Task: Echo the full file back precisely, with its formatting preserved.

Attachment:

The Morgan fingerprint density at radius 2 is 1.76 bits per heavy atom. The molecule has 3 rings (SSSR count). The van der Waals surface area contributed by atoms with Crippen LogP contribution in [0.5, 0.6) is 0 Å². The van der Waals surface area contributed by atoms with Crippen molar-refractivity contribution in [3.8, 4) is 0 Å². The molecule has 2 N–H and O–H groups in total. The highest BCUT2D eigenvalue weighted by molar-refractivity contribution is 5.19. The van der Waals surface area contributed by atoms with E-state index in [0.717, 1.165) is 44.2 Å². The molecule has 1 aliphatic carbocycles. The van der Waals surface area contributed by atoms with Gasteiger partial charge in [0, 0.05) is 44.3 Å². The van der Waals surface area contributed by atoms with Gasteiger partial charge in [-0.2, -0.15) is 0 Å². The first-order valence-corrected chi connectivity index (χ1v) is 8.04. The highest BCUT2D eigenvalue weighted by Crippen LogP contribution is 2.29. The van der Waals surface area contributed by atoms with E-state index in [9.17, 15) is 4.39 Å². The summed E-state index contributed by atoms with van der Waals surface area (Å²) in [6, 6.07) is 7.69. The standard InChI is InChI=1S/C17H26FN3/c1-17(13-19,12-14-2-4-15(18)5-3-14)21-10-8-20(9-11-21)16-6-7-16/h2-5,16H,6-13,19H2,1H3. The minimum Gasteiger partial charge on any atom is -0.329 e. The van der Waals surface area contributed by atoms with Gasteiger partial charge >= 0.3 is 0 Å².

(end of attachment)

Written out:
The Morgan fingerprint density at radius 2 is 1.76 bits per heavy atom. The molecule has 3 rings (SSSR count). The van der Waals surface area contributed by atoms with Crippen LogP contribution in [0.5, 0.6) is 0 Å². The van der Waals surface area contributed by atoms with Crippen molar-refractivity contribution in [3.8, 4) is 0 Å². The molecule has 2 N–H and O–H groups in total. The highest BCUT2D eigenvalue weighted by molar-refractivity contribution is 5.19. The van der Waals surface area contributed by atoms with E-state index in [0.717, 1.165) is 44.2 Å². The molecule has 1 aliphatic carbocycles. The van der Waals surface area contributed by atoms with Gasteiger partial charge in [0, 0.05) is 44.3 Å². The van der Waals surface area contributed by atoms with Gasteiger partial charge in [-0.2, -0.15) is 0 Å². The first-order valence-corrected chi connectivity index (χ1v) is 8.04. The highest BCUT2D eigenvalue weighted by Crippen LogP contribution is 2.29. The van der Waals surface area contributed by atoms with E-state index in [9.17, 15) is 4.39 Å². The summed E-state index contributed by atoms with van der Waals surface area (Å²) in [6, 6.07) is 7.69. The standard InChI is InChI=1S/C17H26FN3/c1-17(13-19,12-14-2-4-15(18)5-3-14)21-10-8-20(9-11-21)16-6-7-16/h2-5,16H,6-13,19H2,1H3. The minimum Gasteiger partial charge on any atom is -0.329 e. The van der Waals surface area contributed by atoms with Gasteiger partial charge >= 0.3 is 0 Å².